Led by Dr Joachim Stoeber, Head of the University’s School of Psychology, the research team set out to explore the previously under-researched reasons why some people feel the need to work both excessively and compulsively.
Dr Stoeber and his team researched the links between workaholism and two forms of perfectionism: self-oriented perfectionism, whereby someone sets exceedingly high standards for themselves, and socially-prescribed perfectionism, whereby someone feels that others have high standards and that acceptance by others is conditional on fulfilling these standards.
Among their findings, they discovered that self-oriented perfectionists showed significantly higher levels of workaholism. This was partly due to this group being motivated by a number of internal and external drivers – such as self-control and rewards – that push them towards workaholism. In contrast, socially-prescribed perfectionists were not likely to become workaholics.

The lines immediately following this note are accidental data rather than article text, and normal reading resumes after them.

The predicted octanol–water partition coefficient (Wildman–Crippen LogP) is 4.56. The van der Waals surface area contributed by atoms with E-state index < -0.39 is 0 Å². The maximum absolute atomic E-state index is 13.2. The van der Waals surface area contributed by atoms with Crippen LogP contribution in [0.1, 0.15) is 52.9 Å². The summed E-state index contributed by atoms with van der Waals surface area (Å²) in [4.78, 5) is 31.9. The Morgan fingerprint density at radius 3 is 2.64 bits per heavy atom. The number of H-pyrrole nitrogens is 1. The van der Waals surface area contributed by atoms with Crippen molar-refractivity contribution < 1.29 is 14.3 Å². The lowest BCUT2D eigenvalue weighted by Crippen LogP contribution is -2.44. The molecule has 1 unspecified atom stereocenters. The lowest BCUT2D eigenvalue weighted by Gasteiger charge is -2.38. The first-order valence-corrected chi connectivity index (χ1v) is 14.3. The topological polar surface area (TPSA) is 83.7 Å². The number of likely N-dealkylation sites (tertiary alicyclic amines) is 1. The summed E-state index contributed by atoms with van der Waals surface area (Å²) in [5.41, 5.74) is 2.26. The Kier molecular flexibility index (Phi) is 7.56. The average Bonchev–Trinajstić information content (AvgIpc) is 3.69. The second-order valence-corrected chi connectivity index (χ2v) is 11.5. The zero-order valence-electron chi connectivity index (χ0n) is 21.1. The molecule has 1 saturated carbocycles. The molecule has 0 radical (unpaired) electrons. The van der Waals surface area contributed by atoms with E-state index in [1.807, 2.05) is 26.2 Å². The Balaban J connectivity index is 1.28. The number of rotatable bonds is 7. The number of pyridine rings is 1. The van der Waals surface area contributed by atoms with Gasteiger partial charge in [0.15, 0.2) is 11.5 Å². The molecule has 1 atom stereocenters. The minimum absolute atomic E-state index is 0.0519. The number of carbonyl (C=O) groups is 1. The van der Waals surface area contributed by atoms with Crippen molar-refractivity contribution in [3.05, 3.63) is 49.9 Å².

Dr Stoeber said: ‘Our findings suggest that self-oriented perfectionism and work motivation contribute to workaholism, whereas socially prescribed perfectionism does not.
‘Our findings also suggest that workaholism in self-oriented perfectionists is driven by those types of motivation characterized by personal importance and ego involvement as well as being motivated by internal rewards and punishment.’
The paper, titled ‘Perfectionism and workaholism in employees: The role of work motivation’ (Joachim Stoeber, Charlotte R. Davis and Jessica Townley) used data from questionnaires completed by 131 employees. It is published in the journal Personality and Individual Differences.